Pentagon rebukes White House over USS McCain incident

The US Department of Defense has publicly rebuffed the White House over last week’s effort to keep the Navy ship USS John McCain hidden from view during President Trump’s recent visit to Japan. A White House official reportedly asked that the ship be kept “out of sight” to avoid offending the US president.

The USS John S. McCain is a destroyer launched in 1994, initially named after the grandfather and father of the late US senator, Navy admirals in World War II and the Vietnam War, respectively. The ship was rechristened to honor Senator McCain as well after his death last August. McCain was a Navy pilot and prisoner of war in Vietnam.

When the controversy came to light—after a leak to the press from Navy sources—Trump said he had not been aware of the request, but he defended it, commenting that “somebody did it because they thought I didn’t like him, OK? And they were well-meaning, I will say.”

Contradicting the initial press reports, the Navy said that no action had been taken in response to the White House request. The USS John McCain remained on station in Tokyo Bay and a barge that obscured the view of the ship was moved prior to Trump’s arrival in the Japanese capital.

Navy officials conceded that a tarpaulin draped over the side had temporarily concealed the ship’s name, but claimed that this was part of a maintenance operation that had also ended before Trump’s arrival.

Trump returned to the United States after a four-day state visit to Japan, but acting Secretary of Defense Patrick Shanahan remained in the region, visiting South Korea. He was questioned about the incident repeatedly by reporters, telling them in Seoul Sunday that he would not seek an investigation by the Pentagon inspector general “because there was nothing carried out” by the Navy. His office did not know of the request and would not have honored it, he said.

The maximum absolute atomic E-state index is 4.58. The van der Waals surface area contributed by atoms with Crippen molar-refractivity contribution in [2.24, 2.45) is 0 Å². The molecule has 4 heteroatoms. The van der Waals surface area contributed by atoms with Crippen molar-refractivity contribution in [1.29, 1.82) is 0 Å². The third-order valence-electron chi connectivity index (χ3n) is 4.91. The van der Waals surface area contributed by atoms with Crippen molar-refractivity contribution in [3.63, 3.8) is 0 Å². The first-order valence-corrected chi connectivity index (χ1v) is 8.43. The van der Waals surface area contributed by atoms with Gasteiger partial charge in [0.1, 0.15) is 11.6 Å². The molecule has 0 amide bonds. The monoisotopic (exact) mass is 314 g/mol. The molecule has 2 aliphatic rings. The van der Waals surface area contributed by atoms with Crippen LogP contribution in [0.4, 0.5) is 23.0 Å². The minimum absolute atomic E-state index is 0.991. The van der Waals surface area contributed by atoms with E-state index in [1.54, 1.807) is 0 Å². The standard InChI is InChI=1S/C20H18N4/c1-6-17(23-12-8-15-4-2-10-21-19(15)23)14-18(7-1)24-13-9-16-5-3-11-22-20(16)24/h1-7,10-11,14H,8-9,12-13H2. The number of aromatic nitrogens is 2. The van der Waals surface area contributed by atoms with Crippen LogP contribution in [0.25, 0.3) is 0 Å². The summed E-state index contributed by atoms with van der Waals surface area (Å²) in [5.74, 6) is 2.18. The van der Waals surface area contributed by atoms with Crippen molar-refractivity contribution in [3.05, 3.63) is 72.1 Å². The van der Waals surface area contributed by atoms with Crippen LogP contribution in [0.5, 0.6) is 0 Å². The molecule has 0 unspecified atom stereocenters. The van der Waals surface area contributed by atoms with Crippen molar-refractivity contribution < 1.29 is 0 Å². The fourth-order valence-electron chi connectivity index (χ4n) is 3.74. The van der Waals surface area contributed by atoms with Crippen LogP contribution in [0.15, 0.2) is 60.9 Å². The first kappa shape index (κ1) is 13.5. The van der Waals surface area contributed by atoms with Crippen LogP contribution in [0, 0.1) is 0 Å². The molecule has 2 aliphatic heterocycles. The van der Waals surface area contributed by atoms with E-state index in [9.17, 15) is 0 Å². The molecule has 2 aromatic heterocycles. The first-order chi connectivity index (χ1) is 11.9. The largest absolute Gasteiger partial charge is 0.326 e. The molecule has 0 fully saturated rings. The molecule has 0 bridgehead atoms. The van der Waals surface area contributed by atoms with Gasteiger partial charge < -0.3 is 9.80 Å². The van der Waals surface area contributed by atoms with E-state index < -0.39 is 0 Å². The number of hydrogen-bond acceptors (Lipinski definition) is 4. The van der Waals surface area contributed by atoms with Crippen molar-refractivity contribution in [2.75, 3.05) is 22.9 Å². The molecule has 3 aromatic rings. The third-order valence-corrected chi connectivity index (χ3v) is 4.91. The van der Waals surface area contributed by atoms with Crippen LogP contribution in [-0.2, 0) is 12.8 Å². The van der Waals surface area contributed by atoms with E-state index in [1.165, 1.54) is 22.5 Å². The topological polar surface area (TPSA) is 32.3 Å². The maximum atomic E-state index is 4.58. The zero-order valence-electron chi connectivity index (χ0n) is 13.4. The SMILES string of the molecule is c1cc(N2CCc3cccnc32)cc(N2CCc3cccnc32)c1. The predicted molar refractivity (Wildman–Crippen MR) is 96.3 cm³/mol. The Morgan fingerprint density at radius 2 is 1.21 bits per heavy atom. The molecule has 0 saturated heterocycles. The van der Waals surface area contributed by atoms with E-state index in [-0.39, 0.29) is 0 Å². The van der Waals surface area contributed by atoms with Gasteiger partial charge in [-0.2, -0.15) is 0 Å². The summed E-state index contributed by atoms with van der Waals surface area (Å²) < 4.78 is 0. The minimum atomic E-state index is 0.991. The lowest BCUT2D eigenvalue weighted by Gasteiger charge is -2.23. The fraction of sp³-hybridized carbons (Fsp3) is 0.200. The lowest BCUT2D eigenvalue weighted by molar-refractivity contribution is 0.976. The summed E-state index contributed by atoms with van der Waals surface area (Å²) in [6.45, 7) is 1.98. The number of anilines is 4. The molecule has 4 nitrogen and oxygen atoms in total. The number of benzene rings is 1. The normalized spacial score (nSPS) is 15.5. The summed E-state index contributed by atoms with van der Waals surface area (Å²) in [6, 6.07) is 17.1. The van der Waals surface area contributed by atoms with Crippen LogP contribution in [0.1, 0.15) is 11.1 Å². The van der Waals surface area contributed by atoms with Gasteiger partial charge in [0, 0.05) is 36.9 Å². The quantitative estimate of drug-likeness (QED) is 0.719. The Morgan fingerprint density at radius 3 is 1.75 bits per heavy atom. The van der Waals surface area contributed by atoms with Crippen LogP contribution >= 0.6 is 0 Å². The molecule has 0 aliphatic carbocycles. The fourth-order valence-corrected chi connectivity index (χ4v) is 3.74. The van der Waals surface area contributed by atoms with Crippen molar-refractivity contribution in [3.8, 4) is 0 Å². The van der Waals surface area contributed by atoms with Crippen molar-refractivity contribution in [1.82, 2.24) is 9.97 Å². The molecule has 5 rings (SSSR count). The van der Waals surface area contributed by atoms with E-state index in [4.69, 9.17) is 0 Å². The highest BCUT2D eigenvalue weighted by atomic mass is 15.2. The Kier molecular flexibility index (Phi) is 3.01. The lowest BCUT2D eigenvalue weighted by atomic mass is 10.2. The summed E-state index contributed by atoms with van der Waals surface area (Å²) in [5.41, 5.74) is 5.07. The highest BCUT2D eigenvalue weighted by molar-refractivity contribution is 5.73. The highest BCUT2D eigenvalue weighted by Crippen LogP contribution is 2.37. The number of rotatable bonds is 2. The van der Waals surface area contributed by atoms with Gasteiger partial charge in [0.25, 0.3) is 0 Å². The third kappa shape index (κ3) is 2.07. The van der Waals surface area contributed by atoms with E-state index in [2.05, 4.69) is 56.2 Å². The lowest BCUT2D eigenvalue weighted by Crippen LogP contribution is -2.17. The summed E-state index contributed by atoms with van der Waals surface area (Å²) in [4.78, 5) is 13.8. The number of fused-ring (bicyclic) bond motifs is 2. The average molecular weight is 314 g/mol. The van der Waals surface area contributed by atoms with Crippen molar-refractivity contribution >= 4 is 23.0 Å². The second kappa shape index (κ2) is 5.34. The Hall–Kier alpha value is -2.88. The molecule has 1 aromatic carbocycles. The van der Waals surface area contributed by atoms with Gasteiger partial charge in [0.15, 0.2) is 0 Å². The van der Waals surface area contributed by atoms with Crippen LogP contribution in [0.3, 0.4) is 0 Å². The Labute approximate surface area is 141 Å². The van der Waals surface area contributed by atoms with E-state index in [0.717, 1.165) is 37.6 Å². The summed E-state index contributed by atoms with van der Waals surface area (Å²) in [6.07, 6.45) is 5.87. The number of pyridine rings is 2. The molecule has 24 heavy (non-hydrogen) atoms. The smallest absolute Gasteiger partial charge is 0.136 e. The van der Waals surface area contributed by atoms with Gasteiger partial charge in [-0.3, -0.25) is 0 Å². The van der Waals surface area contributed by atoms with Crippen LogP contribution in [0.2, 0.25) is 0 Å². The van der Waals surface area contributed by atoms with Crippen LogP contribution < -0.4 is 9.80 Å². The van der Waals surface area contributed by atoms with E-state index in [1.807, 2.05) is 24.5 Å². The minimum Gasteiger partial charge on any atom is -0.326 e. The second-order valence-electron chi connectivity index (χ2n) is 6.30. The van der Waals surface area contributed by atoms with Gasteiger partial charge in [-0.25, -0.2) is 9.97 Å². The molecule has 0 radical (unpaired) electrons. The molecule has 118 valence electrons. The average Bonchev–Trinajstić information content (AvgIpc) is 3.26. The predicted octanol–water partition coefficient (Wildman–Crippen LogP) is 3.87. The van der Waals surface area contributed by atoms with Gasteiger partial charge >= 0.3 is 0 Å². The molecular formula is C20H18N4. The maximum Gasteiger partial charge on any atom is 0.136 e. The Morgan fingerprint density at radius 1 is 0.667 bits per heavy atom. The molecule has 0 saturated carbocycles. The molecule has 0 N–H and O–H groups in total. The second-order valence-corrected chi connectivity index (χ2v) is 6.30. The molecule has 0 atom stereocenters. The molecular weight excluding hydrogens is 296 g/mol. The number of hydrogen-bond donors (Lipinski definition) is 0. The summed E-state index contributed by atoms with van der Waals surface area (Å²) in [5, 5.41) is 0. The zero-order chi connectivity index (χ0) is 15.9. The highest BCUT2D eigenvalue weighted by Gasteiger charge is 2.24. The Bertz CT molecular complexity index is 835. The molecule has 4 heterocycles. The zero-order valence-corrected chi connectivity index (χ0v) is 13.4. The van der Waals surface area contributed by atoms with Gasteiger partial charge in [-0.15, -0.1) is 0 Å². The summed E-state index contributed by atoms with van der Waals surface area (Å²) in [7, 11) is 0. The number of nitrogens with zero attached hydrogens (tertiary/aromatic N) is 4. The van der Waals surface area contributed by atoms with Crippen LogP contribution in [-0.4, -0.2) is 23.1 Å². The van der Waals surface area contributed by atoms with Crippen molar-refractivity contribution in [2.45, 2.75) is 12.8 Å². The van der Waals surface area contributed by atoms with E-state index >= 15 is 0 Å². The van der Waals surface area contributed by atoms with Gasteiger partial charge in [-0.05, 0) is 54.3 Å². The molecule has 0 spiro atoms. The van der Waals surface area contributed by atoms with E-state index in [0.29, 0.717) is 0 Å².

Shanahan added that he would seek further information on how the request was handled within the Pentagon. Some press reports said the White House directly contacted the US Seventh Fleet, which is responsible for naval operations throughout the Pacific and Indian oceans, rather than routing any request through the Pentagon, the normal practice.

The McCain incident gives a glimpse of the sharp tensions within the US military-intelligence apparatus, exacerbated by Trump’s increasingly open efforts to incorporate the military into his efforts to whip up his fascistic political base. Sections of the military brass object to this, fearful that Trump’s political embrace could fuel domestic opposition to the overseas operations of American imperialism and that his racist rhetoric could provoke divisions within the ranks.

On Thursday, for example, Trump gave the commencement address at the Air Force Academy, making a thinly disguised reelection speech in which he denounced his political enemies rather than adopting the non-partisan, patriotic language more typical of such occasions.

Shanahan’s official spokesman, Lt. Col. Joseph Buccino, said that Shanahan had told his chief of staff Friday to contact the White House military office (headed by a uniformed officer in regular contact with the Pentagon) to “reaffirm his mandate that the Department of Defense will not be politicized.” Buccino said the chief of staff had delivered the message.

Shanahan appears to have been caught between demands from White House political operatives and resistance from the Navy brass. The former longtime Boeing executive has been acting defense secretary since Trump fired retired Gen. James Mattis last December 31.

While Trump has indicated he had settled on Shanahan, who was Mattis’s deputy, as the permanent replacement, he has not actually submitted the nomination to the Senate. The US president has suggested that he prefers to maintain officials in “acting” status for a prolonged period of time because it gives him greater leverage over their day-to-day performance. It also undermines the principle that top executive branch officials are accountable to Congress through the process of Senate confirmation.

Acting White House Chief of Staff Mick Mulvaney, appearing on several Sunday television interview programs, tried to make light of the incident, denying there was any serious conflict between the Pentagon and the White House. He emphasized that no Trump aide would be fired for making the request to move the USS John McCain.

“To think that you’re going to get fired over this is silly,” he said. “The fact that some 23- or 24-year-old person on the advance team went to that site and said ‘Oh my goodness, there’s the John McCain, we all know how the president feels about the former senator, maybe that’s not the best backdrop. Can somebody look into moving it?’ That’s not an unreasonable thing to ask.”